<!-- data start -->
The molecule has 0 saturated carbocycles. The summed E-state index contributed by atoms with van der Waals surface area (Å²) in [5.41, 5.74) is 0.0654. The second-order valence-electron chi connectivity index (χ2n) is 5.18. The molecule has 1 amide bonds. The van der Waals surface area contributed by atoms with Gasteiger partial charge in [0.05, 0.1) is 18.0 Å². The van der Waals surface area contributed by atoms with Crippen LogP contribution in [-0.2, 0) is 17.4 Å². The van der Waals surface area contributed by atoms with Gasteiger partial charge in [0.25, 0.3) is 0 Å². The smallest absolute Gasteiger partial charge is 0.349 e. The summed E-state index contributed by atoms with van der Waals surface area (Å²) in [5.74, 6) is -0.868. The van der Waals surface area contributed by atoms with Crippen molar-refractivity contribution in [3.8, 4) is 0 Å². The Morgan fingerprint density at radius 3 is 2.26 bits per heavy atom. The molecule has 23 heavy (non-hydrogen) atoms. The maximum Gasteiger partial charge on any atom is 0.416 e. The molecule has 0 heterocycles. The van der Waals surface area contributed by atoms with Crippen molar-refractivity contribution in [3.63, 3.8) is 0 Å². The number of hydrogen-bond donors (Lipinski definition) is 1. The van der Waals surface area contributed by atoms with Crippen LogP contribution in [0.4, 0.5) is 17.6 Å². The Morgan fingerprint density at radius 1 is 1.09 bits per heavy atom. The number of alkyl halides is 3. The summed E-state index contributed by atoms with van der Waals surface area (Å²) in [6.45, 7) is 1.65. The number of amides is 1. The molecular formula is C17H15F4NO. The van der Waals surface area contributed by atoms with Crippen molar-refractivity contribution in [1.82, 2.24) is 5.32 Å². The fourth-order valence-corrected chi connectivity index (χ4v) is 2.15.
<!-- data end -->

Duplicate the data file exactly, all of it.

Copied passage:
The molecule has 0 saturated carbocycles. The summed E-state index contributed by atoms with van der Waals surface area (Å²) in [5.41, 5.74) is 0.0654. The second-order valence-electron chi connectivity index (χ2n) is 5.18. The molecule has 1 amide bonds. The van der Waals surface area contributed by atoms with Gasteiger partial charge in [0.05, 0.1) is 18.0 Å². The van der Waals surface area contributed by atoms with Crippen LogP contribution in [-0.2, 0) is 17.4 Å². The van der Waals surface area contributed by atoms with Gasteiger partial charge in [0.25, 0.3) is 0 Å². The smallest absolute Gasteiger partial charge is 0.349 e. The summed E-state index contributed by atoms with van der Waals surface area (Å²) in [5.74, 6) is -0.868. The van der Waals surface area contributed by atoms with Crippen molar-refractivity contribution in [3.8, 4) is 0 Å². The Morgan fingerprint density at radius 3 is 2.26 bits per heavy atom. The molecule has 23 heavy (non-hydrogen) atoms. The maximum Gasteiger partial charge on any atom is 0.416 e. The molecule has 0 heterocycles. The van der Waals surface area contributed by atoms with Crippen molar-refractivity contribution in [3.63, 3.8) is 0 Å². The number of hydrogen-bond donors (Lipinski definition) is 1. The van der Waals surface area contributed by atoms with Crippen LogP contribution in [0.4, 0.5) is 17.6 Å². The Morgan fingerprint density at radius 1 is 1.09 bits per heavy atom. The number of alkyl halides is 3. The summed E-state index contributed by atoms with van der Waals surface area (Å²) in [6.45, 7) is 1.65. The number of amides is 1. The molecular formula is C17H15F4NO. The van der Waals surface area contributed by atoms with Crippen molar-refractivity contribution in [1.82, 2.24) is 5.32 Å². The fourth-order valence-corrected chi connectivity index (χ4v) is 2.15.